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The Directed Trust Difference: Can my Trust be Moved?

In my travels as a trust officer and investment manager I have worked with a lot of individuals who are the beneficiary of a trust. On most occasions these trusts were set up by their parents or grandparents. During my conversation with these individuals I realized that they were under a misconception that the trust could never be changed no matter what. That is not 100% true.

I understand by its design, an irrevocable trust is just that, irrevocable, and so as a basic rule an irrevocable trust cannot ever be amended, modified, changed, or revoked. But the majority of the beneficiaries that I speak with wonder if there is any way to change the current trustee and to that my answer is an emphatic maybe.

Certain trust documents have been written with a provision that allows for someone to have the ability to remove the current trustee and appoint a new trustee. But if there is currently a corporate trustee serving, there is usually a provision in the document that says a corporate trustee must be replaced by another corporate trustee. One of the options that the person has is to either move the trust to another trust company or bank or have the trust modified to be a Directed Trust.

A Directed Trust allows an individual to designate a financial advisor to handle the investment management of the trust assets and appoint a separate administrative trustee to execute the administrative fiduciary responsibilities. A large number of administrative trustees administer trusts in the state of Delaware to take advantage of the state’s favorable trust laws.

Working with an administrative trustee offers some very specific and highly desirable benefits for both the individuals involved with the trust (beneficiaries) as well as the financial advisor.

Collective Thinking —the administrative trustee is as focused on trust administration as the financial advisor is on meeting clients’ overall objectives. This means the financial advisor would be able to consult with knowledgeable professionals and offer clients an enhanced level of experienced service.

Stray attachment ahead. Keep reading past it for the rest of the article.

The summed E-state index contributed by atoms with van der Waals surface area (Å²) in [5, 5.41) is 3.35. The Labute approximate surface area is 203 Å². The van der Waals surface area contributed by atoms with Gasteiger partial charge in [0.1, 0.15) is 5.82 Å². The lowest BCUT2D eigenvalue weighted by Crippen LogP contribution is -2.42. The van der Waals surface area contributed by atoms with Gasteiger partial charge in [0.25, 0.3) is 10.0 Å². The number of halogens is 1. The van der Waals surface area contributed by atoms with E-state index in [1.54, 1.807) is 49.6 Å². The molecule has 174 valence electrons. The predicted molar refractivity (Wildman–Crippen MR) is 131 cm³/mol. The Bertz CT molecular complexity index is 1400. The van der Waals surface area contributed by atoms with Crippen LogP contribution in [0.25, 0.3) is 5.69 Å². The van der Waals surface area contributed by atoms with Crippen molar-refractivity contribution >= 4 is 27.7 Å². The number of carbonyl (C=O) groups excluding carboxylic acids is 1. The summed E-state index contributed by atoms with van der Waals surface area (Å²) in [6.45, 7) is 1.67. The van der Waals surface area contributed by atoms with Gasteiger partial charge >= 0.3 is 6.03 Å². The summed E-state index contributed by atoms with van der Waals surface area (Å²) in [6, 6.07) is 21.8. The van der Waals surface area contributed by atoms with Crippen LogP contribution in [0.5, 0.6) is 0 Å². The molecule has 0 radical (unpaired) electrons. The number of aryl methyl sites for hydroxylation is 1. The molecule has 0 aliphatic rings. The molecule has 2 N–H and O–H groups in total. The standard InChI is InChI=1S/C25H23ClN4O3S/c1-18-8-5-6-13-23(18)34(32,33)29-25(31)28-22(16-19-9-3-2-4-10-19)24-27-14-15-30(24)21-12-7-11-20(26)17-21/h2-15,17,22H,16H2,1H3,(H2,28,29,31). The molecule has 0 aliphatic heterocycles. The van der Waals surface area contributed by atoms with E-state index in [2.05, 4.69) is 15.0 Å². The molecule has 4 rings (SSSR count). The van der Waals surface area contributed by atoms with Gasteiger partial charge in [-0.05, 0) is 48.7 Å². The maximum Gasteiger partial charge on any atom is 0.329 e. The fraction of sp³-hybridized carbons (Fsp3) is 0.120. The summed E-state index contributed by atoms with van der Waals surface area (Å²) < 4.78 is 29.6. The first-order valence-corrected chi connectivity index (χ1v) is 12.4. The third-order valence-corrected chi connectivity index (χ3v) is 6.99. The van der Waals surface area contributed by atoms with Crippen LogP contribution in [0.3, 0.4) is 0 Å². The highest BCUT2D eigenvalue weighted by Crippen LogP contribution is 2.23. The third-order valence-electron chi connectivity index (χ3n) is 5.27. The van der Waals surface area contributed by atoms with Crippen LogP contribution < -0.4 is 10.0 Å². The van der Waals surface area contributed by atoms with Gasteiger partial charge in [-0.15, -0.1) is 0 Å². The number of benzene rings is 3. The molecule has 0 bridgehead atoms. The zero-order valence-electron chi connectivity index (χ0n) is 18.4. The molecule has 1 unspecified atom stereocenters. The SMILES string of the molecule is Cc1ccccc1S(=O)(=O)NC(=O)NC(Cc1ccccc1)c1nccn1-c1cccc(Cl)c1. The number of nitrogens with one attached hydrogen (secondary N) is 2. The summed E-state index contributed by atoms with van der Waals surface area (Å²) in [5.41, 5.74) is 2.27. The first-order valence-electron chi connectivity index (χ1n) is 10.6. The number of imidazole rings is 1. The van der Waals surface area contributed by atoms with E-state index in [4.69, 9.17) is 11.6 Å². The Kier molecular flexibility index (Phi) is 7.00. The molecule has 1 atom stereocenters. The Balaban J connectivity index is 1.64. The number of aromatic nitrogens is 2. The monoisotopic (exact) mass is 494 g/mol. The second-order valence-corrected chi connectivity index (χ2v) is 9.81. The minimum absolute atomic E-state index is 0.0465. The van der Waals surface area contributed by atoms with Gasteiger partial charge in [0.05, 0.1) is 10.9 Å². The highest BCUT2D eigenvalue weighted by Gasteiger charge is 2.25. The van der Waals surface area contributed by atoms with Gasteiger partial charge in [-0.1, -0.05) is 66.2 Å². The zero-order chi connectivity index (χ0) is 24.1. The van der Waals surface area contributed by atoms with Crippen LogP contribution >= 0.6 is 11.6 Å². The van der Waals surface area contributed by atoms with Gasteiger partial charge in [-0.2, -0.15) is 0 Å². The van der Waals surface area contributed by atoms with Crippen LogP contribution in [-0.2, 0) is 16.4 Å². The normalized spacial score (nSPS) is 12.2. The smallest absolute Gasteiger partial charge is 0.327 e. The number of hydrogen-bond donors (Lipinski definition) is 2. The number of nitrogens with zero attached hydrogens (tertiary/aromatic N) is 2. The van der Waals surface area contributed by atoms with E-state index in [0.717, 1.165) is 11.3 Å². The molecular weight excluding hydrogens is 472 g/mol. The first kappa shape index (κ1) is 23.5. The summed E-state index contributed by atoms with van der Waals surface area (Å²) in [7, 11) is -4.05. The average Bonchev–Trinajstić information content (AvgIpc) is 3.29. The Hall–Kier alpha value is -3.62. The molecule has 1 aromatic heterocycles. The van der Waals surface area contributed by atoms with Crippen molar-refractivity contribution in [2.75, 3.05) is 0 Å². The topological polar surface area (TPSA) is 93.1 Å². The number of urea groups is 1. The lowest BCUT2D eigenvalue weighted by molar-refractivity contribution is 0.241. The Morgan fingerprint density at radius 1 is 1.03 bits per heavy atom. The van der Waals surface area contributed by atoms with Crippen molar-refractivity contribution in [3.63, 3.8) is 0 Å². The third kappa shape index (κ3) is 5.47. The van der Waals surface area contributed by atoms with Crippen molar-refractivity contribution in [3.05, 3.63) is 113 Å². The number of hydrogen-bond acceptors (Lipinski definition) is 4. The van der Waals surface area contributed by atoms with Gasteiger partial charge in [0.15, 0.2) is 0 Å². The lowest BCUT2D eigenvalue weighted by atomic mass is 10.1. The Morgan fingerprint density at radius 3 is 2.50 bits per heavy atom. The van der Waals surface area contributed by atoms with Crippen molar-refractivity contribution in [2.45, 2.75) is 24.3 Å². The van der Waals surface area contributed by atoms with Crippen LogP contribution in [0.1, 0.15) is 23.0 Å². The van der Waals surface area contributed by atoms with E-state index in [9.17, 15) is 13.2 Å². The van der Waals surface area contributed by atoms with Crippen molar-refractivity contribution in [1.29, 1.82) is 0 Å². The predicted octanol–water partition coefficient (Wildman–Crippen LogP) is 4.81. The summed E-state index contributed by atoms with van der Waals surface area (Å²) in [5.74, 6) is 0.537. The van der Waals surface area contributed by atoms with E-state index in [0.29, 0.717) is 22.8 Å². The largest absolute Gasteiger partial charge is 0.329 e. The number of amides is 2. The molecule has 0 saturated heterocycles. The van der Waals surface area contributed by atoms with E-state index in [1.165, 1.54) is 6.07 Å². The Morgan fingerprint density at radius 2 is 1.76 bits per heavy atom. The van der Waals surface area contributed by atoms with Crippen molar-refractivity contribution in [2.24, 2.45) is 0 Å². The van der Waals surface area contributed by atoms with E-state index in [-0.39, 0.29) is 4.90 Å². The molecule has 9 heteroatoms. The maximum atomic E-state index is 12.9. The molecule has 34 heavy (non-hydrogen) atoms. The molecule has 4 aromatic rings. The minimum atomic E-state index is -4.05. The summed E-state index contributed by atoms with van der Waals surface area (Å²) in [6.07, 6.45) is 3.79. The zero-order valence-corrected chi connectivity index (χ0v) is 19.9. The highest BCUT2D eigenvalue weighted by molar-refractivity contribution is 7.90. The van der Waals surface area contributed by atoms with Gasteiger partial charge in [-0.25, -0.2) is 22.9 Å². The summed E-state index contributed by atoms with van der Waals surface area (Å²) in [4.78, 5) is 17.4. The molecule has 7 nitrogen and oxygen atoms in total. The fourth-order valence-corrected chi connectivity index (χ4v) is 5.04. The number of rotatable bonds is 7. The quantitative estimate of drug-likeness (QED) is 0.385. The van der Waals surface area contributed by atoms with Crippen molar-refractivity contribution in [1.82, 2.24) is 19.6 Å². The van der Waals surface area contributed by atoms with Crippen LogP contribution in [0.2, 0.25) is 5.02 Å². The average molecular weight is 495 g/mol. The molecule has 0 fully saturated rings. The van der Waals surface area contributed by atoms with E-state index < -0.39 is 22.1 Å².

Professional Knowledge —the administrative trustee has the expertise to manage the complexities of a trust.

Administrative Objectivity —having a corporate professional fiduciary instead of an individual family member serve as trustee can avoid potential conflicts and compromises to the objectivity in trust administration.

Control over Investment Selection —in separating investment management from fiduciary administrative responsibilities, Delaware law permits the appointment of an investment advisor to manage trust assets.

Potential Tax Advantages —Delaware does not impose a fiduciary income tax on irrevocable trusts that accumulate income and/or capital gains for future distribution to nonresident beneficiaries.

Longer Client Relationships —As Delaware repealed the rule against perpetuities for personal property held in trust, a properly structured trust has the potential to benefit multiple generations, which allows the financial advisor to extend their client relationship to the trust’s beneficiaries.

In general, irrevocable trust agreements are not easy to read and understand. If you are the Trustee or a beneficiary of an irrevocable trust that you would like to change, then check the trust agreement for the provision which dictates which state law governs the provisions of the trust (this section will usually be towards the end of the trust agreement and titled something like “Governing State Law”). You should then consult with an estate planning attorney who is familiar with the governing state’s trust laws to determine if anything can be done to change the provisions of your otherwise irrevocable trust.

This article covers the highlights of this subject and should not be construed as estate planning advice. For more information, please contact our office (610-651-2777).  We are always happy to help!